As any performer would do in a situation when someone is trying to upstage them, I made a few "heckler stopper" jokes that seemed to put me back in control. But not for long. The clown kept walking around the room. I would hear him talking to people at the tables, it was extremely distracting. Finally I said something, or Bob did, that let him know he was disturbing the performance.
In a flash he was facing me directly in front of the stage. His bozo wig blocked the light in my eyes and I could see him very clearly. He was dressed as a bad clown. Very childish makeup and except for the wig, he had obviously thrown together some old, out of style clothes as a costume . I am trying to save the show using every heckler line I know, when I see him reach into his pocket. He pulls out a gun, and quickly aims it at my head. As I instinctively turned away, I am hit in the face by a blast of water. I am still alive today because it was only a water gun.
The rule of comedy is "never let them see you sweat". Here I am at this moment standing in front of an audience dripping wet. Everything stops.
I put Bob in his case, and someone tosses me a napkin to wipe my face. The audience is stunned, but no more than me. My heart is racing and I have lost all focus trying to figure out what has just happened. To be honest, I'm not sure what came next. I am not sure if he was grabbed and taken away or his just left, but I was suddenly there in the light alone, scared and confused. I made some lame comment to try and get my composure back. I got Bob and attempted to continue with the rest of my show. It was a thankless, useless task but I have always had that "show must go on" work ethic.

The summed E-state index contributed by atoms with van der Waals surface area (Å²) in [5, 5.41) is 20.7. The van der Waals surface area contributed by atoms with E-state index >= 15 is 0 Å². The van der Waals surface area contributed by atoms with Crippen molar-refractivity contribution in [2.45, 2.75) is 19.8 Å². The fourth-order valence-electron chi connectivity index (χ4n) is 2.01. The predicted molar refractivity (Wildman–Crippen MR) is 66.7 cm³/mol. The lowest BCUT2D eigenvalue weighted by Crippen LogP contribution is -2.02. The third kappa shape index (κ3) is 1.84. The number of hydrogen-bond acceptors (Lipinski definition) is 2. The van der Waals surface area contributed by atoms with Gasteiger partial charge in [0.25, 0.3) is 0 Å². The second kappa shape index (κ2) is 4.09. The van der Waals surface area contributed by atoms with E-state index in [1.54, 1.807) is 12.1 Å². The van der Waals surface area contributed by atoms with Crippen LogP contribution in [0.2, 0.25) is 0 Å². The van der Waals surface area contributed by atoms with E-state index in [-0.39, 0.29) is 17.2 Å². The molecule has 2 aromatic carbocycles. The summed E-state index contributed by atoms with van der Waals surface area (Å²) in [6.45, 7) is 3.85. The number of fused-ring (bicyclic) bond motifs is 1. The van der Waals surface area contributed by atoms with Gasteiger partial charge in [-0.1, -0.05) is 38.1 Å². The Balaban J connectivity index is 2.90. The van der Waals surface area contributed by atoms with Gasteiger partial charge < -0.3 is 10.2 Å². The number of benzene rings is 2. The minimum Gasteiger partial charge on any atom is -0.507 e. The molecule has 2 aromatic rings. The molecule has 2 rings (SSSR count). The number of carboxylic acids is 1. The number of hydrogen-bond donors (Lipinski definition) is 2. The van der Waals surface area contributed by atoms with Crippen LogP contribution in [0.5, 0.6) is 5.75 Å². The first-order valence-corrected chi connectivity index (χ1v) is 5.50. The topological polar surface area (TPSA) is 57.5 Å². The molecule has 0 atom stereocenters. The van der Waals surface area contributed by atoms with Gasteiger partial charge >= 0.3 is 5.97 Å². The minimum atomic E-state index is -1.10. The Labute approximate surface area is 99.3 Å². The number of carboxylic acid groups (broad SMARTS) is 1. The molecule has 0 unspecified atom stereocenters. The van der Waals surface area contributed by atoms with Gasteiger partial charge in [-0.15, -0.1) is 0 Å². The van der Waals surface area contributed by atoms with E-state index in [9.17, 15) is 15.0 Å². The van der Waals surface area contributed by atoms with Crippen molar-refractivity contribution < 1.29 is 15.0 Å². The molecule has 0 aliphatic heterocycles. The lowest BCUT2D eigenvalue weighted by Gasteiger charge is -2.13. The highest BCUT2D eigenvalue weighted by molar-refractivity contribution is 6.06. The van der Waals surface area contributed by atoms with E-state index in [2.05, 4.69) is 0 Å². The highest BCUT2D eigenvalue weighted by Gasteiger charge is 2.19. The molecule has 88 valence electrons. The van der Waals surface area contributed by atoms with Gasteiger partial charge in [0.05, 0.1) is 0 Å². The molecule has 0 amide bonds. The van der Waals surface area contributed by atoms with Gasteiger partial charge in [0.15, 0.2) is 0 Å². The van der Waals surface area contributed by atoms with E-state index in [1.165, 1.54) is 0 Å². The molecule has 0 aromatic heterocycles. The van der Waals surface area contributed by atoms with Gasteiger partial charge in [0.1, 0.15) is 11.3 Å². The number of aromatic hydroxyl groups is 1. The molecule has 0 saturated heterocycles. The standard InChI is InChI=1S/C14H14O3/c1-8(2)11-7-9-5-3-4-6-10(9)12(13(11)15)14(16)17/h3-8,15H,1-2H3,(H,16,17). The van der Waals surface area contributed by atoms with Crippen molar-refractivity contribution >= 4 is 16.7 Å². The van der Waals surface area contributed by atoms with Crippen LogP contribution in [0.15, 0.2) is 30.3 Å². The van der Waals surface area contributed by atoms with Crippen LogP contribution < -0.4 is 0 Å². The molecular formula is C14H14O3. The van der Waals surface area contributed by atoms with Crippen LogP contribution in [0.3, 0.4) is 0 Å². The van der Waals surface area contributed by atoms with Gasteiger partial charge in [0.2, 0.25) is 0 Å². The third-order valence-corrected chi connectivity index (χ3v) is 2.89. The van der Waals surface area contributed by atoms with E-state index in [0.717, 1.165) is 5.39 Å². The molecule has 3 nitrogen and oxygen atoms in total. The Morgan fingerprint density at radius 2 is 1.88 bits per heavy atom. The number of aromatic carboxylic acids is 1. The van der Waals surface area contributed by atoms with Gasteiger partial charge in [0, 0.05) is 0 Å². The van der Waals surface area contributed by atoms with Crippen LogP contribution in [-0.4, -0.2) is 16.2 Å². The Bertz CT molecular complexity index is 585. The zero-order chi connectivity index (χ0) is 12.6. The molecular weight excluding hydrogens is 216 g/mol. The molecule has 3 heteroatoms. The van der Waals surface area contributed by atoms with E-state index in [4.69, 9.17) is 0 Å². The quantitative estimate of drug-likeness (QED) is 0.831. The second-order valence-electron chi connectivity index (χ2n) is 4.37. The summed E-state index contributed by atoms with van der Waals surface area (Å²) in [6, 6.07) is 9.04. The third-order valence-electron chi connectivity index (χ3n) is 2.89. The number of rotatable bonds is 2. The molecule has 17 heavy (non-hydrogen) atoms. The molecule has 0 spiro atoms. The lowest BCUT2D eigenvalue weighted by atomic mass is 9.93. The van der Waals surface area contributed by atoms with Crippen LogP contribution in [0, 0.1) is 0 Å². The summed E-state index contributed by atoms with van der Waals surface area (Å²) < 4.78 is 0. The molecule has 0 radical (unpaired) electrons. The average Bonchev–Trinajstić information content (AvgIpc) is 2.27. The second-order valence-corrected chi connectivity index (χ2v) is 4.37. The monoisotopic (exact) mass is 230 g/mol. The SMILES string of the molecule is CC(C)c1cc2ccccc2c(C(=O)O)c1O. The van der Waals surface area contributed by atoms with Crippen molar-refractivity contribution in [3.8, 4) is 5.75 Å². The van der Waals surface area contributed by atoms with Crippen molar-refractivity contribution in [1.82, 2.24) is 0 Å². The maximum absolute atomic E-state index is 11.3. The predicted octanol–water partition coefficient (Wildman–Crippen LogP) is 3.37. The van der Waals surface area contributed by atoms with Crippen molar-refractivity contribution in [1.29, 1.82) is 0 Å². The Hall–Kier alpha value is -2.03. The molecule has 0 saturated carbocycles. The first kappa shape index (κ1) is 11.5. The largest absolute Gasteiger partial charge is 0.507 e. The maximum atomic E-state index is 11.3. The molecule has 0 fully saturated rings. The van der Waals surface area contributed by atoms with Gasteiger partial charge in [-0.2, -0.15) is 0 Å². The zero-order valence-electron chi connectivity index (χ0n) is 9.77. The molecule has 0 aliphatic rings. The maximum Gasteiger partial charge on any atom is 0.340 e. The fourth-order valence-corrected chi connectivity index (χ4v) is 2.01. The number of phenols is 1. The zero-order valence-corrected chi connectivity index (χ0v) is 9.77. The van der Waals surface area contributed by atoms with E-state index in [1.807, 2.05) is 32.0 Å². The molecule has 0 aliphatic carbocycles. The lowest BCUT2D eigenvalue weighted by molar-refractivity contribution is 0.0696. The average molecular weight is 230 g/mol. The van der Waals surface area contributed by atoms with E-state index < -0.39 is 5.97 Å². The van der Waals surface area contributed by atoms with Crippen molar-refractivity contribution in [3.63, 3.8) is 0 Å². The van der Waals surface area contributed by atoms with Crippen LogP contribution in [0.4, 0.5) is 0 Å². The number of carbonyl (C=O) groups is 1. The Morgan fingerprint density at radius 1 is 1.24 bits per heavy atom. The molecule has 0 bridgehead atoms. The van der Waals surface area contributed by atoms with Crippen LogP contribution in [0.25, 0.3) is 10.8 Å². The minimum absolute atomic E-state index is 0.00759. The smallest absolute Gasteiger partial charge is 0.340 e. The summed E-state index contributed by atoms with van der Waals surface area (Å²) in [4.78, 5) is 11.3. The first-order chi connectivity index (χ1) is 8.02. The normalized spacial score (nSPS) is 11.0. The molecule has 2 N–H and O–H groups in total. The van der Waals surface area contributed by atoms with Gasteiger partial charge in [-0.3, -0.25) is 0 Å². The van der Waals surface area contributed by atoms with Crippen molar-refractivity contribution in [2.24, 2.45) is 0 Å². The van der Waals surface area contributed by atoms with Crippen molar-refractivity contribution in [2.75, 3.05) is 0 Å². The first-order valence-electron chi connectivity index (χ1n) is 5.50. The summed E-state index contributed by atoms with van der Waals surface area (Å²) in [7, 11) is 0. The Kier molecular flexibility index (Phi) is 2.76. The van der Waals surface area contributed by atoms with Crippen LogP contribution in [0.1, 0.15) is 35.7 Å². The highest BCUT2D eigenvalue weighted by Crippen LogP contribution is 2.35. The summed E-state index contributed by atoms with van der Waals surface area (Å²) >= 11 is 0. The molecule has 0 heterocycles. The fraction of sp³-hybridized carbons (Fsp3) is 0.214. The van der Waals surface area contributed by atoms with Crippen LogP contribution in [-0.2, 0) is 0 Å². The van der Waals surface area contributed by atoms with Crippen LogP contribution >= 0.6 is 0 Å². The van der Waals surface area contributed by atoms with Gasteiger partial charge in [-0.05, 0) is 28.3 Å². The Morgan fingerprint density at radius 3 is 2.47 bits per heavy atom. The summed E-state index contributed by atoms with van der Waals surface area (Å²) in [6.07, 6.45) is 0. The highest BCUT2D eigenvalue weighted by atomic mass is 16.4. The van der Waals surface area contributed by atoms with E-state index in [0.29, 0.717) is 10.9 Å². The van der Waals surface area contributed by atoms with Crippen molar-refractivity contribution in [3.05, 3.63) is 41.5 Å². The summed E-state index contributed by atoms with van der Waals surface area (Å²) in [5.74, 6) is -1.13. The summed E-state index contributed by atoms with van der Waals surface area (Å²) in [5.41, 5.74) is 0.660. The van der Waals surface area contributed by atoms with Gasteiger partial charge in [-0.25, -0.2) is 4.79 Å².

I walked off stage and gathered my stuff. The producer for the show happened to be the first one I saw. I was way to exhausted to control my emotions. My fear turned to explosive anger and I let him have it in several voices. He was as humiliated and embarrassed as I was.
I went to my hotel room to calm down. A few minutes later the CEO of the drug company was knocking on my door. He was practically on his knees with apologies. He had already torn the "clown" a new ass hole and band him from the rest of the evenings festivities.
Calmer now I tried to explain the fear I felt seeing a gun pointed at my head in the middle of my show, not to mention the humiliation of having water thrown in my face. The CEO said the guy was really sorry, and had been ordered to come to me and apologize. I said I did not want to meet the guy, see the guy or be in the same room with this guy, ever.
I kept asking him "Why?" Why would you pay me all this money to perform and then let some employee jerk walk around and try and upstage? Why was he not in his seat watching the show? Why was he dressed as a clown at a business dinner to begin with? The CEO had no real explanations. He said the guy was one of their top salesmen, a huge earner for the company. Finally I asked the real question, "Why did he shoot me?" He had only one final explanation. For him this explained it all. The head of the company looked me in the eye and very seriously said, "He's French."
Because of "The Clown Incident" there is a specific section in my contract rider dealing with the production of my show. It includes lawyer language that says I will perform ONLY under these conditions: No dance floor, no clowns, no weapons and definitely no FRENCH.
Thanks for asking, Tyler. I hadn't thought about it in many years.
As you were,